The Yemeni government announced a 72-hour ceasefire with a possible extension last Monday; the Saudi government had previously expressed its support for a ceasefire provided that the Houthis also agreed to it.
The Houthis seized control of the Yemeni government in 2015, prompting a military intervention by a Saudi-led coalition of Arab countries. The United Nations has identified Yemen as a “humanitarian crisis,” reporting that more than 10,000 people, including 3,800 civilians, were killed between March 2015 and August 2016.
The Houthis, whose logo reads in Arabic “God is great, Death to America, Death to Israel, Curse on the Jews, Victory to Islam,” have received arms—including missiles—and training from Iran. American, French, and Australian vessels have intercepted weapons shipments from Iran on their way to the Houthi rebels. After the capture of Yemen’s capital, Sana’a, in 2014, Iranian parliamentarian Ali Reza Zakani, who is close to Supreme Leader Ali Khamenei, boasted that Iran now controlled four Arab capitals, the other three being Damascus, Baghdad, and Beirut.
Secretary of State John Kerry has previously expressed his concern about Iranian missiles being delivered to the Houthis, and then being fired over the border into Saudi territory.

 

The Israel Democracy Institute’s October monthly survey shows that Israel’s Arab community has a positive outlook for the new year, which just started in Israel about two weeks ago. Most Arab Israelis were even more optimistic than their Jewish counterparts.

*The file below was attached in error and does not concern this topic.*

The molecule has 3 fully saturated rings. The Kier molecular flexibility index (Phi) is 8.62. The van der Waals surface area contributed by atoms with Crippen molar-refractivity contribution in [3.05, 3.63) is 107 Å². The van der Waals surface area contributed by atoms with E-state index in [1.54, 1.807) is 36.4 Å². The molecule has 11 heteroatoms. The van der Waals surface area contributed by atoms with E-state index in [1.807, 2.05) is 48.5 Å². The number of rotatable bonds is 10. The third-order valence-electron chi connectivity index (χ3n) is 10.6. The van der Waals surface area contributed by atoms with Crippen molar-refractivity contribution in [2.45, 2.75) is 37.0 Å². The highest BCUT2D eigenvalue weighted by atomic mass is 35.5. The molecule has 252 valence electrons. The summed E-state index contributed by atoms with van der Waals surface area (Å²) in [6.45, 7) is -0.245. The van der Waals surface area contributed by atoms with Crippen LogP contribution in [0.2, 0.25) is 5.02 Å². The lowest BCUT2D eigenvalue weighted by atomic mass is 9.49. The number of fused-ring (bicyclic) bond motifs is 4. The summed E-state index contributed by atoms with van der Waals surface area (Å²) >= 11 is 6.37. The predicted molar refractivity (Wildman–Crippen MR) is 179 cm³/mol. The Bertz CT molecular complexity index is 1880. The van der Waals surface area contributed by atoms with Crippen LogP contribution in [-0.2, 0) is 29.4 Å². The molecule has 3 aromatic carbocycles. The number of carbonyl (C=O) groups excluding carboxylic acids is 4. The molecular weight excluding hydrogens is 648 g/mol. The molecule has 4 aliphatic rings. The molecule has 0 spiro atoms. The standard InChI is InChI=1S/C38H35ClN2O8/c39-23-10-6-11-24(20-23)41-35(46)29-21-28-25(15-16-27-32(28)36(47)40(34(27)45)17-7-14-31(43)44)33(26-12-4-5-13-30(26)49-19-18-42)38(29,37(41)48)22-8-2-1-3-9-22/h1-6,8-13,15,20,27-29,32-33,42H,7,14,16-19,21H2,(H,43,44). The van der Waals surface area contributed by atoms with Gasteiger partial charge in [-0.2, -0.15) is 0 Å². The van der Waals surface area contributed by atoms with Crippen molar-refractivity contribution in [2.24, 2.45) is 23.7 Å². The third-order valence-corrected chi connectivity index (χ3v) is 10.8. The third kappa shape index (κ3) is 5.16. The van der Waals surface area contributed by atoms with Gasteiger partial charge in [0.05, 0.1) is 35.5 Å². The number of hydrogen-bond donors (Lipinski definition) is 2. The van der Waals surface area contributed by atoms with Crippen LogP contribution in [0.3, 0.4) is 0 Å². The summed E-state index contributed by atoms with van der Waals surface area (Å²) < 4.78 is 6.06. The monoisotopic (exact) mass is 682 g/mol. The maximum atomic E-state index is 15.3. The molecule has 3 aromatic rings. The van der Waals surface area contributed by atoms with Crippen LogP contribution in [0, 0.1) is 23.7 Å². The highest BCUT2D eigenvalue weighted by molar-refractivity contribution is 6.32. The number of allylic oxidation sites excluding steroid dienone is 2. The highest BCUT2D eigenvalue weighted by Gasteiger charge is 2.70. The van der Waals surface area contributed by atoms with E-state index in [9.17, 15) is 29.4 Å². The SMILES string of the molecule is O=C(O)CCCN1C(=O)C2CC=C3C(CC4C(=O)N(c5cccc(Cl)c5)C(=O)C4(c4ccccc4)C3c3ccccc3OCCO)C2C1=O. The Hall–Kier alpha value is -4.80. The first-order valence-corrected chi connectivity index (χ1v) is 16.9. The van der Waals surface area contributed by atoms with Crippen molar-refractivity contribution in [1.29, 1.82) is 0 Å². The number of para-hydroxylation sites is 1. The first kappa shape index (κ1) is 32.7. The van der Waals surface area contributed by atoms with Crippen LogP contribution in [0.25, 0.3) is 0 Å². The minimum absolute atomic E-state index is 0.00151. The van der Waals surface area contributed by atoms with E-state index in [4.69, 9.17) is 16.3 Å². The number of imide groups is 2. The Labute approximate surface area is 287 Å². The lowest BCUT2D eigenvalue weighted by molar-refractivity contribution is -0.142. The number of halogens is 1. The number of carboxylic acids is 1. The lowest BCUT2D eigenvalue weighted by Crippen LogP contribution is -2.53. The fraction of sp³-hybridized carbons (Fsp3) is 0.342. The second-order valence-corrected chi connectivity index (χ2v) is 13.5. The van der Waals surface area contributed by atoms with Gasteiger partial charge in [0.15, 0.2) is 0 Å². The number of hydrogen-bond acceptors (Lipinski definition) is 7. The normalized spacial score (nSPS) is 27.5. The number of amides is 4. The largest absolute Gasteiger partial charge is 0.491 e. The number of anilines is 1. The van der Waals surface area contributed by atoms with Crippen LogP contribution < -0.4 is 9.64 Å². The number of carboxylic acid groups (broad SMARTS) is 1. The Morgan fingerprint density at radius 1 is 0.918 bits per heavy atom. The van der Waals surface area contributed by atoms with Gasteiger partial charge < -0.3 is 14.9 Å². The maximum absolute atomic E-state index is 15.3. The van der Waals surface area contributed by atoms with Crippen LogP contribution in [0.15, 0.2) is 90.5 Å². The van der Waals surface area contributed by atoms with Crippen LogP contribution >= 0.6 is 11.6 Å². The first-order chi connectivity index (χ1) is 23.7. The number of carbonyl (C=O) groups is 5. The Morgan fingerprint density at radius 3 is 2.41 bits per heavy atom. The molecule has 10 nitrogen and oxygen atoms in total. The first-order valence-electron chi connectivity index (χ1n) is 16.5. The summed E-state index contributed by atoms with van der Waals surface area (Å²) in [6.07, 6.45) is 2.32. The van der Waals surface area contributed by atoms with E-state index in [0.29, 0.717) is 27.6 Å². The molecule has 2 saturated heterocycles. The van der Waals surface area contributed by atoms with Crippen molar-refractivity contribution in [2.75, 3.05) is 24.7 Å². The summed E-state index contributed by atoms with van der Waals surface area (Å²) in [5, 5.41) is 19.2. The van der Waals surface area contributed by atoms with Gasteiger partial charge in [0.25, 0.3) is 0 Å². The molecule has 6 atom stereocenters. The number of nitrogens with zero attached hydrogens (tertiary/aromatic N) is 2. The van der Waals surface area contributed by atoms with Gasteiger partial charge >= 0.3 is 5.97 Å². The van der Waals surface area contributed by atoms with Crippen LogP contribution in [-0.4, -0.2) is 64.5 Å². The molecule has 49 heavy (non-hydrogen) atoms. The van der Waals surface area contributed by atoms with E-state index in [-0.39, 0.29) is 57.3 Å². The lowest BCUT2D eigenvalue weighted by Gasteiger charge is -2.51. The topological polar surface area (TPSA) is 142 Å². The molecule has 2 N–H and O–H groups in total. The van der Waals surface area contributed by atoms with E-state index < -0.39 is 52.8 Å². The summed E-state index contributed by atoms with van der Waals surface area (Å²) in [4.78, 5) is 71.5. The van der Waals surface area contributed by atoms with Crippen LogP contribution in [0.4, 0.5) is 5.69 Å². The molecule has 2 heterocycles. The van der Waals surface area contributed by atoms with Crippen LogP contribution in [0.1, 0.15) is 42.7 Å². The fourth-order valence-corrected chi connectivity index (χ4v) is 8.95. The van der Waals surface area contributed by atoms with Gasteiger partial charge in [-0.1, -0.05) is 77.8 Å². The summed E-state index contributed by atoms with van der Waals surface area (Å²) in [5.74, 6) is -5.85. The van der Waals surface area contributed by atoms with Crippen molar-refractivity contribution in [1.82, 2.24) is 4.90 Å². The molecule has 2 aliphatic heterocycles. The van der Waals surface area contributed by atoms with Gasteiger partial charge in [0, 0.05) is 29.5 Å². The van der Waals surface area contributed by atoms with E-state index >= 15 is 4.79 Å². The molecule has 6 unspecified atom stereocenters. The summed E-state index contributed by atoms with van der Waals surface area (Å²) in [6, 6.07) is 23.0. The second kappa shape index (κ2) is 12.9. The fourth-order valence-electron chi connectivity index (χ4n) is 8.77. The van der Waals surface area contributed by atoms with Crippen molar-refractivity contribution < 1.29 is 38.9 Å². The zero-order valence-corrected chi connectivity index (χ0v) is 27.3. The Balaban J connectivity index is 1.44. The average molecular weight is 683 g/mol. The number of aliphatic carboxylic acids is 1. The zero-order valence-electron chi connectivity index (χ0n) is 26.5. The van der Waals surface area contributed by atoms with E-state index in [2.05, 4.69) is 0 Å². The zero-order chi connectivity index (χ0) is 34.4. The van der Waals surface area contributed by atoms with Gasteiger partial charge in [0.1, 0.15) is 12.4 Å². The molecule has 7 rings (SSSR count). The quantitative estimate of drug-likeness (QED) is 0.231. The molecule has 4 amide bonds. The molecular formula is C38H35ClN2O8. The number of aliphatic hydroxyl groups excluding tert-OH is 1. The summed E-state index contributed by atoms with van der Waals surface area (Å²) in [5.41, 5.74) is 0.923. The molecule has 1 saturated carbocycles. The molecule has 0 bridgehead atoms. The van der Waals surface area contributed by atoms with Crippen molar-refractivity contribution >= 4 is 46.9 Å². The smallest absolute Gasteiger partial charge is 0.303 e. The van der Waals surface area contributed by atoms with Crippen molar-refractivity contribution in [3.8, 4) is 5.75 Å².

More than 50% of Arabs expect Israel’s overall situation to be “much better than last year” or “a little better than last year” as compared with only around 20% of Jews. The gap remains wide in the socioeconomic domain, where 42.6% of Arabs predict Israel’s situation will improve—double the number of Jews who think so. Arab Israelis also outnumbered Jews by 3:1 on the question if disputes between different parts of the public will be better.
Trends show Arab Israelis increasingly assimilating into Israeli society—most recently in education. Between 2013 and 2016, the number of Arab Israeli teachers in Israel’s state schools rose by 40%. The result is largely the product of a government-sponsored initiative to integrate more Arab Israeli teachers into public schools. Likewise, the number of Arab Israelis attending universities is trending upwards, and 14.4% of Israel’s bachelor degree students were Arab in 2015—an extremely high success rate considering the country’s population is around 20% Arab.

 
Thanks to its unique position at the crossroads of three continents, Israel boasts a soaring birdlife that delights ornithological beginners and experienced birders alike. “Israel is a meeting of zoo-topical zones, so in this small country you can see a high diversity of species which are represented in Europe, Asia and Africa,” Jonathan Meyrav, tourism director of Israeli Ornithological Center, tells ISRAEL21c. “Our specialties are some of our desert birds like MacQueen’s bustard, five species of sandgrouse, and the Syrian serin, which is a bird that breeds only in the mountains of Syria, Lebanon and Israel. We also have two very rare night species — the desert tawny owl and the Nubian nightjar. These two have a very small distribution and Israel is the best place in the world to see them.” The two migration festivalsHula Valley Birds Festival, which begins on November 20th this year, and Eilat Birds Festival in spring — when some 500 million birds fly over Israel, are the most popular times for birders to visit. During these peak times, birders can catch sight of 150 to 200 species of birds. (via Israel21c)